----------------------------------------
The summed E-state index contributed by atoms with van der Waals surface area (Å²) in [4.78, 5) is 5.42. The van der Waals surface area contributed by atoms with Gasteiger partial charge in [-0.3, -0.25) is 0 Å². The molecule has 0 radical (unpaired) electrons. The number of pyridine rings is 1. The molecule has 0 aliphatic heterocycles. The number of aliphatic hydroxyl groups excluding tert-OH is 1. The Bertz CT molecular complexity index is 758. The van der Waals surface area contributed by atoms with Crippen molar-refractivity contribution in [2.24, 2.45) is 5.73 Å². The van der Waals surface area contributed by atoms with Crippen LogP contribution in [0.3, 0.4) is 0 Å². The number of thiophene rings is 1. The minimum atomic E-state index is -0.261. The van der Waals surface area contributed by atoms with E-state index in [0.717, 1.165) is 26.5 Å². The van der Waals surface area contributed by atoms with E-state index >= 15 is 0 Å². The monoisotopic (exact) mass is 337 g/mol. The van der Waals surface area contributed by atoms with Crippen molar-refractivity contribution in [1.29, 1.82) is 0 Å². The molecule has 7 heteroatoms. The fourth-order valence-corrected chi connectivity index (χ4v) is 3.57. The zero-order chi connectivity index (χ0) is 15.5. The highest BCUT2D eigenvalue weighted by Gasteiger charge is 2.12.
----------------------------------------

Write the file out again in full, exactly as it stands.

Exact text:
The summed E-state index contributed by atoms with van der Waals surface area (Å²) in [4.78, 5) is 5.42. The van der Waals surface area contributed by atoms with Gasteiger partial charge in [-0.3, -0.25) is 0 Å². The molecule has 0 radical (unpaired) electrons. The number of pyridine rings is 1. The molecule has 0 aliphatic heterocycles. The number of aliphatic hydroxyl groups excluding tert-OH is 1. The Bertz CT molecular complexity index is 758. The van der Waals surface area contributed by atoms with Crippen molar-refractivity contribution in [2.24, 2.45) is 5.73 Å². The van der Waals surface area contributed by atoms with Crippen LogP contribution in [0.3, 0.4) is 0 Å². The number of thiophene rings is 1. The minimum atomic E-state index is -0.261. The van der Waals surface area contributed by atoms with E-state index in [0.717, 1.165) is 26.5 Å². The van der Waals surface area contributed by atoms with E-state index >= 15 is 0 Å². The monoisotopic (exact) mass is 337 g/mol. The van der Waals surface area contributed by atoms with Crippen molar-refractivity contribution in [1.29, 1.82) is 0 Å². The molecule has 7 heteroatoms. The fourth-order valence-corrected chi connectivity index (χ4v) is 3.57. The zero-order chi connectivity index (χ0) is 15.5. The highest BCUT2D eigenvalue weighted by Gasteiger charge is 2.12.